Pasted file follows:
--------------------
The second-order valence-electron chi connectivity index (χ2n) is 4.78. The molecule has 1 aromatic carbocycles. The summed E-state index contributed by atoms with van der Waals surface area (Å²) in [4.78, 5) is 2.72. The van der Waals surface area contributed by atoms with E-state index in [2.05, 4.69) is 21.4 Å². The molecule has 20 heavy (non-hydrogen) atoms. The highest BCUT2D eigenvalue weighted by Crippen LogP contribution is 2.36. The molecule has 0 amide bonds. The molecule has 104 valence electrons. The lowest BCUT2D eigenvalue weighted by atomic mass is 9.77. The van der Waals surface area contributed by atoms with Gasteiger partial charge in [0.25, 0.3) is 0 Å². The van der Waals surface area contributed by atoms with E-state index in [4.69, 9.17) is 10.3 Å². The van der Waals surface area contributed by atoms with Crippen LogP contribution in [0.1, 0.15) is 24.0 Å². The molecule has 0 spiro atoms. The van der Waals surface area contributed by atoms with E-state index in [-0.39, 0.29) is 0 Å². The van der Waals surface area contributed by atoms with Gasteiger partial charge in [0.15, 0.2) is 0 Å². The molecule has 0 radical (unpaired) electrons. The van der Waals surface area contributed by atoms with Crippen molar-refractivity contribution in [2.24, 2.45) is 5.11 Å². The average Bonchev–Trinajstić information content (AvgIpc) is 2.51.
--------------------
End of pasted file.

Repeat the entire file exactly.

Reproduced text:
The second-order valence-electron chi connectivity index (χ2n) is 4.78. The molecule has 1 aromatic carbocycles. The summed E-state index contributed by atoms with van der Waals surface area (Å²) in [4.78, 5) is 2.72. The van der Waals surface area contributed by atoms with E-state index in [2.05, 4.69) is 21.4 Å². The molecule has 20 heavy (non-hydrogen) atoms. The highest BCUT2D eigenvalue weighted by Crippen LogP contribution is 2.36. The molecule has 0 amide bonds. The molecule has 104 valence electrons. The lowest BCUT2D eigenvalue weighted by atomic mass is 9.77. The van der Waals surface area contributed by atoms with Gasteiger partial charge in [0.25, 0.3) is 0 Å². The van der Waals surface area contributed by atoms with E-state index in [4.69, 9.17) is 10.3 Å². The van der Waals surface area contributed by atoms with Crippen LogP contribution in [0.1, 0.15) is 24.0 Å². The molecule has 0 spiro atoms. The van der Waals surface area contributed by atoms with E-state index in [-0.39, 0.29) is 0 Å². The van der Waals surface area contributed by atoms with Gasteiger partial charge in [0.15, 0.2) is 0 Å². The molecule has 0 radical (unpaired) electrons. The van der Waals surface area contributed by atoms with Crippen molar-refractivity contribution in [2.24, 2.45) is 5.11 Å². The average Bonchev–Trinajstić information content (AvgIpc) is 2.51.